A structure constructor lets you specify scalar values of a derived type. It takes the following form:
Rules and Behavior
A structure constructor must not appear before its derived type is defined.
If a component of the derived type is an array, the shape in the expression list must conform to the shape of the component array.
If a component of the derived type is a pointer, the value in the expression list must evaluate to an object that would be a valid target in a pointer assignment statement. (A constant is not a valid target in a pointer assignment statement.)
If all the values in a structure constructor are constant expressions, the constructor is a derived-type constant expression.
Consider the following derived-type definition:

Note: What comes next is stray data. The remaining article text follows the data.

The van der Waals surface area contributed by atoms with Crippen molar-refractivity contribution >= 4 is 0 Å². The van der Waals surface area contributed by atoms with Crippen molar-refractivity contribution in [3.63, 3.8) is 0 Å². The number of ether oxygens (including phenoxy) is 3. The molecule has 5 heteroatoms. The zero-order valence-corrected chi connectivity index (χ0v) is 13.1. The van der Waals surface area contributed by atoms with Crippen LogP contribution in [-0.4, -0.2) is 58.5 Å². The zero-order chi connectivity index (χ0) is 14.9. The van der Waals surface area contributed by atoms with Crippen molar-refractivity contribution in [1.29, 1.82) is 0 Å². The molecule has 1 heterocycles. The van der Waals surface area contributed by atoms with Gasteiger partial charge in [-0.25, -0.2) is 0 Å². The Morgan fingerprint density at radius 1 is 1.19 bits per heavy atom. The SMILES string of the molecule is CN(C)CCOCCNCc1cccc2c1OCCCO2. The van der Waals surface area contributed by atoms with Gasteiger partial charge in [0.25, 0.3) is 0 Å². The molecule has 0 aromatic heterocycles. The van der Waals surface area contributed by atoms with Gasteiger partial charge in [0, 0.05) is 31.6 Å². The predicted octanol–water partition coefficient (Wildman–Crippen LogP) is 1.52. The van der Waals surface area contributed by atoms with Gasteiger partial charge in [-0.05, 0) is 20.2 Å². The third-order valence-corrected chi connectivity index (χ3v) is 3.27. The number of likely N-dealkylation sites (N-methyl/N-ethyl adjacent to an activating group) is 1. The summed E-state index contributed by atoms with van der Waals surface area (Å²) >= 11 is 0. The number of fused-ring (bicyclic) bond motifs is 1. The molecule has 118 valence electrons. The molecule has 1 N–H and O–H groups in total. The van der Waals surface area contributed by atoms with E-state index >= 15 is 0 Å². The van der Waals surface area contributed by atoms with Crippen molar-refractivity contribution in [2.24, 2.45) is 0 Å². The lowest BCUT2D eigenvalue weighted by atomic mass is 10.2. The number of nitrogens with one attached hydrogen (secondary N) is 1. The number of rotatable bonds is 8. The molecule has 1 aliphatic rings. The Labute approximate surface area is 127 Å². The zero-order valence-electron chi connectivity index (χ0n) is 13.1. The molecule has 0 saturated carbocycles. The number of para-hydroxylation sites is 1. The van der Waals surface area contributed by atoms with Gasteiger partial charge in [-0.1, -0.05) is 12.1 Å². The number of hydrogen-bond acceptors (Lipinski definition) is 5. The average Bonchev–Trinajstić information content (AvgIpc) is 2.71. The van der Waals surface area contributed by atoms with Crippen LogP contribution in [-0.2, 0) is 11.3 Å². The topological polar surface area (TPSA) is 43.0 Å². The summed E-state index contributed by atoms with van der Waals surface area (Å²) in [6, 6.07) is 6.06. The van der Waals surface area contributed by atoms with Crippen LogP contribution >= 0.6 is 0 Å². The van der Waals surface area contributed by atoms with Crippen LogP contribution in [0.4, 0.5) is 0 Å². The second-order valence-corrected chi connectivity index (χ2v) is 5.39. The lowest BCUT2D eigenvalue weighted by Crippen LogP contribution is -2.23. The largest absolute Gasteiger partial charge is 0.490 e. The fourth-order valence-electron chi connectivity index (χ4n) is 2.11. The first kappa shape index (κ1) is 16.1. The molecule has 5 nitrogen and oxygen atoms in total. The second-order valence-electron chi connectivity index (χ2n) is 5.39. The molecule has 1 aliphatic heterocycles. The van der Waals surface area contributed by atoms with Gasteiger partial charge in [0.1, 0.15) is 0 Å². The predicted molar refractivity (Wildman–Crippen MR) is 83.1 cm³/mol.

TYPE EMPLOYEE INTEGER ID CHARACTER(LEN=40) NAME END TYPE EMPLOYEE
This can be used to produce the following structure constructor:
EMPLOYEE(3472, "John Doe")
The following example shows a type with a component of derived type:
TYPE ITEM REAL COST CHARACTER(LEN=30) SUPPLIER CHARACTER(LEN=20) ITEM_NAME END TYPE ITEM TYPE PRODUCE REAL MARKUP TYPE(ITEM) FRUIT END TYPE PRODUCE
In this case, you must use an embedded structure constructor to specify the values of that component; for example:
PRODUCE(.70, ITEM (.25, "Daniels", "apple"))
For More Information:
For details on pointer assignment, see Section 4.2.3.